Initiatives aim to improve racial, ethnic diversity ‘across entire cancer care continuum’

Cancer centers, advocacy groups and other organizations have ramped up efforts to reduce disparities across the cancer care continuum, according to presenters at the virtual National Comprehensive Cancer Network 2022 Annual Conference.
“Despite Black individuals having higher incidence and/or mortality compared with white individuals in the U.S. for the most common cancer types — and despite cancer being the No. 1 cause of death for Hispanics in the U.S. — Blacks and Hispanics made up only 4% each of [participants in clinical trials] in 2018 that led to FDA drug approvals,”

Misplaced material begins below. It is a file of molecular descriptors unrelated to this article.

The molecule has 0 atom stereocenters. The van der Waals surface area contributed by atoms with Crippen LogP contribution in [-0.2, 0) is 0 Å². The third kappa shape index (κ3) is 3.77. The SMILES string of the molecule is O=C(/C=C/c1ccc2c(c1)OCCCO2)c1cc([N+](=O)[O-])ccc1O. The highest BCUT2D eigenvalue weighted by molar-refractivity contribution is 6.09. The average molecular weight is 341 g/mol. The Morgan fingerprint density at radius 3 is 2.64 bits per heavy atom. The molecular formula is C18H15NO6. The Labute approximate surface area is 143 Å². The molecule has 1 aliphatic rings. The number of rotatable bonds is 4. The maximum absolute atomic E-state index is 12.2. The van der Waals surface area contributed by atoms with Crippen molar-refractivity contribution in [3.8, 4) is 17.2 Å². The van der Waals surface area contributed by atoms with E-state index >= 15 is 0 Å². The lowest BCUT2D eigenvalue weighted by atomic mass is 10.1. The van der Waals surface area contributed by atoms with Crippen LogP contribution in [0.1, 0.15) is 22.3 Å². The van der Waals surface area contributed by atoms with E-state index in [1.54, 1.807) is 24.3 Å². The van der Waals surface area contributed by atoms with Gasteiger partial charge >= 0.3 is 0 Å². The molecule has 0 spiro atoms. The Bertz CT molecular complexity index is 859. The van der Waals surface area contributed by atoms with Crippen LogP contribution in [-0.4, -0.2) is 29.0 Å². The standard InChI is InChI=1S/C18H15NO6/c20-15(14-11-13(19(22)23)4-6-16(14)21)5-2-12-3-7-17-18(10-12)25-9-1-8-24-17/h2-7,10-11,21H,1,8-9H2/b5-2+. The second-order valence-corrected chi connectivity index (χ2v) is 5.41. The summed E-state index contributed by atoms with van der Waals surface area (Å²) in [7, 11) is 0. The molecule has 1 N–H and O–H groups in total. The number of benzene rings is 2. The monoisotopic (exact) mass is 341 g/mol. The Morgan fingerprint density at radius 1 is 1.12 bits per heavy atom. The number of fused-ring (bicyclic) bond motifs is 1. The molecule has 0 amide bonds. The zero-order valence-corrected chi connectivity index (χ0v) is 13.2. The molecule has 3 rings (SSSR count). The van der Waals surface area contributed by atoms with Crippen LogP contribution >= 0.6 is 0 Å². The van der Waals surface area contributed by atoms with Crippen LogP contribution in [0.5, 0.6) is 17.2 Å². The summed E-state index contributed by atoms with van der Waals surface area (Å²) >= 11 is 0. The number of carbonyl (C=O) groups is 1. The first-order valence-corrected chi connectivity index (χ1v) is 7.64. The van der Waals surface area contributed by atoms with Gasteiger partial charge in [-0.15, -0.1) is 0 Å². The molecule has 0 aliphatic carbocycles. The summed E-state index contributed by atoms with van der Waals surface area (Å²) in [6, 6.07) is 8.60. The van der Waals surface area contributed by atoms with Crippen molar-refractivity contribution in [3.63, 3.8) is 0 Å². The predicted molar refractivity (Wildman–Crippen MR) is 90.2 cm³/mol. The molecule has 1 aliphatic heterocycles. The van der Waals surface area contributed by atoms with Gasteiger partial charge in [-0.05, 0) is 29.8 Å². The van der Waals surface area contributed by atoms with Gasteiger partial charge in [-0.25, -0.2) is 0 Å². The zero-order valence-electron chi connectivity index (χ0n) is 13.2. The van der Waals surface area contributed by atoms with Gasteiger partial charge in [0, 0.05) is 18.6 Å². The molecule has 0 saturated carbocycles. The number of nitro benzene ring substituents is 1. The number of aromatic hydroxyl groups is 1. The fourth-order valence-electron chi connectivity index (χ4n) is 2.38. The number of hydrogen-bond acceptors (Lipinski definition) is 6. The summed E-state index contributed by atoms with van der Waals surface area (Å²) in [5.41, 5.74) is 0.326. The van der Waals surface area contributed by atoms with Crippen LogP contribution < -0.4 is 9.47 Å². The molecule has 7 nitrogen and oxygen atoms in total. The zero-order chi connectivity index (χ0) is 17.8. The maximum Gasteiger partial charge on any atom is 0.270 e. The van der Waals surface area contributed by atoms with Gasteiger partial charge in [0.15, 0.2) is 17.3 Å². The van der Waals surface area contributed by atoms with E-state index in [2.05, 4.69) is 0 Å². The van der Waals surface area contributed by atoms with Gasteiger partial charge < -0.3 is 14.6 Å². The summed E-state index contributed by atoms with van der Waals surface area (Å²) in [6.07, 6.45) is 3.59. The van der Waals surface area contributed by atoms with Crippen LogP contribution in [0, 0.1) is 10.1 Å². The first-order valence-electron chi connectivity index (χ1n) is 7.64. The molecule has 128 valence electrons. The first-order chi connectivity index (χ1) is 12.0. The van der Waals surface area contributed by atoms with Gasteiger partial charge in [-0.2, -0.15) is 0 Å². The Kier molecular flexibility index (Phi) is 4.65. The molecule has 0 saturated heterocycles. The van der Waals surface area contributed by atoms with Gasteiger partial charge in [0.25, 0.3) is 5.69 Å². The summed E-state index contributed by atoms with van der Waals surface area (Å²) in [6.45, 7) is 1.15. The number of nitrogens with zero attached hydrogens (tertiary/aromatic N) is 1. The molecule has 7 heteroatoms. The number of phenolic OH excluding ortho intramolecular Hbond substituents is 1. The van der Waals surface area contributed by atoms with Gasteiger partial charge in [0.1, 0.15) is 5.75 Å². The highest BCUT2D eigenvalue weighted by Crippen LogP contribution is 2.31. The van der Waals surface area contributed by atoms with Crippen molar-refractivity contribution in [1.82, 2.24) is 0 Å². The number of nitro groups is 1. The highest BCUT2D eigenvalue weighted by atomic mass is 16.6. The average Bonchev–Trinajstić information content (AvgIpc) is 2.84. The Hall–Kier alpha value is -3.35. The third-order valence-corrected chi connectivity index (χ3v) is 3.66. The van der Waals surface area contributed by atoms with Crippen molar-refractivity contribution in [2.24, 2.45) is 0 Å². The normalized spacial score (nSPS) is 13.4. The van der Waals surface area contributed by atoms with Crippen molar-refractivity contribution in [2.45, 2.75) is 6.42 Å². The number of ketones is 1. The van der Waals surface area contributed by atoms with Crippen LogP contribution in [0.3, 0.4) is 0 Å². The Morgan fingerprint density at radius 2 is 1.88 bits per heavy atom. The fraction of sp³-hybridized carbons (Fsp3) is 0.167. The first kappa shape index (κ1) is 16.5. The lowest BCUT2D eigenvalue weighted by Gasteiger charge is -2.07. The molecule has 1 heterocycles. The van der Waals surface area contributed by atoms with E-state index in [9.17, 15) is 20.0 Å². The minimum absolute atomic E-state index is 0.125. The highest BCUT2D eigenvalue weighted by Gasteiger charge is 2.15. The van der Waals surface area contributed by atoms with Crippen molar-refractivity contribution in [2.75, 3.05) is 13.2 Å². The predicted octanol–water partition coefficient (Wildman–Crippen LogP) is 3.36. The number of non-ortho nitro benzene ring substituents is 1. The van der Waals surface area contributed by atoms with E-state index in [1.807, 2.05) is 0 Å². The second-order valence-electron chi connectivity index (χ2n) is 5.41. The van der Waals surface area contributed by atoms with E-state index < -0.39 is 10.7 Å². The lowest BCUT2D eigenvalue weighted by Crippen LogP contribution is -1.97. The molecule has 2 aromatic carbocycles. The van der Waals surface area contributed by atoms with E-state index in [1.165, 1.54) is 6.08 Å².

Cancer centers, advocacy groups and other organizations have ramped up efforts to reduce disparities across the cancer care continuum, according to presenters at the virtual National Comprehensive Cancer Network 2022 Annual Conference.
“Despite Black individuals having higher incidence and/or mortality compared with white individuals in the U.S. for the most common cancer types — and despite cancer being the No. 1 cause of death for Hispanics in the U.S. — Blacks and Hispanics made up only 4% each of [participants in clinical trials] in 2018 that led to FDA drug approvals,”